New research led by University of Massachusetts Amherst assistant professor Jinglei Ping has overcome a major challenge to isolating and detecting molecules at the same time and at the same location in a microdevice. The work, recently published in ACS Nano, demonstrates an important advance in using graphene for electrokinetic biosample processing and analysis, and could allow lab-on-a-chip devices to become smaller and achieve results faster.
The process of detecting biomolecules has been complicated and time-consuming. “We usually first have to isolate them in a complex medium in a device and then send them to another device or another spot in the same device for detection,” says Ping, who is in the College of Engineering’s Mechanical and Industrial Engineering Department and is also affiliated with the university’s Institute of Applied Life Sciences. “Now we can isolate them and detect them at the same microscale spot in a microfluidic device at the same time—no one has ever demonstrated this before.”
His lab achieved this advance by using graphene, a one-atom-thick honeycomb lattice of carbon atoms, as microelectrodes in a microfluidic device.
“We found that compared to typical inert-metal microelectrodes, the electrolysis stability for graphene microelectrodes is more than 1,000 times improved, making them ideal for high-performance electrokinetic analysis,” he says.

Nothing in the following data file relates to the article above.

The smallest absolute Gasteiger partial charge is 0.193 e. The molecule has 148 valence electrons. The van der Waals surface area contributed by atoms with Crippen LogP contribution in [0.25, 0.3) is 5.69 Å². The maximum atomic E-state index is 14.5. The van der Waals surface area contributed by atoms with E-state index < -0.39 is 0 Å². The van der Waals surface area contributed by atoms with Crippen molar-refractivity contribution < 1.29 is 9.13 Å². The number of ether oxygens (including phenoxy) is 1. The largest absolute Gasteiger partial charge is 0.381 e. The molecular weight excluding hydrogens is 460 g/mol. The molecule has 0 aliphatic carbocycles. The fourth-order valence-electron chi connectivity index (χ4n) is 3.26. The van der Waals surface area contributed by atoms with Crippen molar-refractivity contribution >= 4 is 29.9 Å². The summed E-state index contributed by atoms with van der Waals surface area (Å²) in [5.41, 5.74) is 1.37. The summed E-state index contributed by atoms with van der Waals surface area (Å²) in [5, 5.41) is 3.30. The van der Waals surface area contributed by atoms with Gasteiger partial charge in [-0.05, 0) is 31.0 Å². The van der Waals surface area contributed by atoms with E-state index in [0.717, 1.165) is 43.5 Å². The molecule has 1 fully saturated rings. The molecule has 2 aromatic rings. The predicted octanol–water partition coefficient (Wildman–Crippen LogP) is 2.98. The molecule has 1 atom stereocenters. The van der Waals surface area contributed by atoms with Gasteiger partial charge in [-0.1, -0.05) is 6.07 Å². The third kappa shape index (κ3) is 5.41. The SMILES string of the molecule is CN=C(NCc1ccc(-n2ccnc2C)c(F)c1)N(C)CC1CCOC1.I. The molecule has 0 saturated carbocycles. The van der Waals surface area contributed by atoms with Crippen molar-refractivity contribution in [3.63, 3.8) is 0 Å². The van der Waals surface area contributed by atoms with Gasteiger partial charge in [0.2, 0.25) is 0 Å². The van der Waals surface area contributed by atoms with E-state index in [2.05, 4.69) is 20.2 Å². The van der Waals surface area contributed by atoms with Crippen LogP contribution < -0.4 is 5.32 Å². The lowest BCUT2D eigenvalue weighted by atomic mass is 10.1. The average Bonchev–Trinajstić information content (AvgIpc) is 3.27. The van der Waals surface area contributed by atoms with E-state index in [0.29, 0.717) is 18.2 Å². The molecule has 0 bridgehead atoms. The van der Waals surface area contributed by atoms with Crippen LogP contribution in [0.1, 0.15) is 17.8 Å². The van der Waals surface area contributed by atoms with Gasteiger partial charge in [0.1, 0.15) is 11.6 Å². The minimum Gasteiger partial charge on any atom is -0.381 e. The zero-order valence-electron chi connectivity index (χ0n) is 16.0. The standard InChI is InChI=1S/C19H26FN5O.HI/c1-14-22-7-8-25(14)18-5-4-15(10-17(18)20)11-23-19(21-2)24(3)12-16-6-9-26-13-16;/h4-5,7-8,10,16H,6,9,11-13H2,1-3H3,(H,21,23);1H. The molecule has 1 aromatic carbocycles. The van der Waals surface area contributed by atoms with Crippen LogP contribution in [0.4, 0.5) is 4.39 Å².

Also, Ping added, since monolayer graphene is transparent, “we developed a three-dimensional multi-stream microfluidic strategy to microscopically detect the isolated molecules and calibrate the detection at the same time from a direction normal to the graphene microelectrodes.”
The new approach developed in the work paves the way to the creation of lab-on-a-chip devices of maximal time and size efficiencies, Ping says. Also, the approach is not limited to analyzing biomolecules and can potentially be used to separate, detect and stimulate microorganisms such as cells and bacteria.
Co-authors on the paper, “Graphene-Enabled High-Performance Electrokinetic Focusing and Sensing,” are Ping’s students, Xiao Fan (first author) and Xiaoyu Zhang.
Xiao Fan et al, Graphene-Enabled High-Performance Electrokinetic Focusing and Sensing, ACS Nano (2022). DOI: 10.1021/acsnano.2c03054
University of Massachusetts Amherst
Researcher uses graphene for same-time, same-position biomolecule isolation and sensing (2022, July 18)
retrieved 19 July 2022
This document is subject to copyright. Apart from any fair dealing for the purpose of private study or research, no
part may be reproduced without the written permission. The content is provided for information purposes only.